Decision on Rocky Mountain coal project in Alberta to be delivered Wednesday

Project is championed by First Nations as a job creator

A group rallied in June against the Grassy Mountain coal project. Photo: APTN file

A contentious Rocky Mountain coal mine could see new life or come to an end in a Calgary courtroom Wednesday.

That’s when a Court of Appeal judge will hear arguments from Benga Mining Ltd., and two First Nations in southern Alberta who want to appeal the rejection of the proposed Grassy Mountain project.

The plan to develop an $800-million strip mine on the eastern slope of the Crowsnest Pass was rejected in June on environmental grounds by both provincial and federal review panels.

However, a successful appeal by Benga, a subsidiary of Australian-owned Riversdale Resources Ltd., and the Stoney Nakoda and Piikani nations could give it new life.

The project falls within the nations’ traditional and Treaty 7 territories.

First Nations

None of the two First Nations, who have signed confidential impact benefit agreements with Benga, or the company would comment for this story.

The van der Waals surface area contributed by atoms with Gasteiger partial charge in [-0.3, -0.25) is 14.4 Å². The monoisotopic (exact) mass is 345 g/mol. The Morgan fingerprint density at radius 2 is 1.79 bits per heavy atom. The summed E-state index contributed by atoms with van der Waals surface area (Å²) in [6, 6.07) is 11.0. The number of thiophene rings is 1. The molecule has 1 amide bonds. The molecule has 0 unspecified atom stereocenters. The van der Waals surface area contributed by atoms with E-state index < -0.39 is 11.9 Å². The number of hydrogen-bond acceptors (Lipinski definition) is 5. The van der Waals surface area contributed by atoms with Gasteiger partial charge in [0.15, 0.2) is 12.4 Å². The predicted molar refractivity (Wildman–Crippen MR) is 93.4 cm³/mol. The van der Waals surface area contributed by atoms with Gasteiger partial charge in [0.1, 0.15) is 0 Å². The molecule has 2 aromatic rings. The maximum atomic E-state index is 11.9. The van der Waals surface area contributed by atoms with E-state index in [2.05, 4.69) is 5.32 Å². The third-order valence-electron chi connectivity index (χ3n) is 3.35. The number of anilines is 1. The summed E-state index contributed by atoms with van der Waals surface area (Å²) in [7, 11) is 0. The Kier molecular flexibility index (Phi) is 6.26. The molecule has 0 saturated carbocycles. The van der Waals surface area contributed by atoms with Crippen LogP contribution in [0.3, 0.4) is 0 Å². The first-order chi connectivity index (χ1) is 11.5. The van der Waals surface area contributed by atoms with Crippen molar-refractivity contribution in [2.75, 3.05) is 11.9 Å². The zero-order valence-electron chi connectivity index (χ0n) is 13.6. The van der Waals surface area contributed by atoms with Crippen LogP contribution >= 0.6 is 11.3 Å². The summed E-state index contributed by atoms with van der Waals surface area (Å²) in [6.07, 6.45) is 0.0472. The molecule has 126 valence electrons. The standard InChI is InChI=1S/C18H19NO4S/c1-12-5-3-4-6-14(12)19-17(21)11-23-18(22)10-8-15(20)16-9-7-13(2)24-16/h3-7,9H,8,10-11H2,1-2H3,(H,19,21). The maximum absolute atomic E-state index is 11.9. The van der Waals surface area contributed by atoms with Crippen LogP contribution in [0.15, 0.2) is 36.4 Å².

They indicated in separate appeal filings they don’t understand why the project was rejected outright, and allege the joint review panel didn’t properly consult with or accommodate First Nations’ issues and concerns.

They have appealed both the provincial and federal rejections in separate courts.

But Ian Urquhart, executive director of the Alberta Wilderness Association, which opposes the project, said the mine needs provincial approval first to proceed.

“If Justice [L. Bernette] Ho [of the Alberta Court of Appeal] says No, then the provincial rejection will stand and there’s no other option that Benga or anyone else has,” Urquhart said in a telephone interview Monday.

This decision

“If Justice Ho says, ‘I’m not going to give you permission to appeal this decision,’ then I think that’s game, set and match as far as Grassy Mountain goes.”

Urquhart said if the judge approves an appeal of the provincial decision that opens the door to approve the appeal of the federal rejection as well.

Adam North Peigan, a member of the Piikani Nation, represents a grassroots group of band members who oppose the mine.

He disagrees that First Nations weren’t consulted.

“They were given lots of time to deliver their position,” he said of the Piikani nation Monday.

“Who wasn’t consulted was us – members of the band who don’t support the project. Chief and council supported the project and signed the impact benefit agreement without talking to us.”

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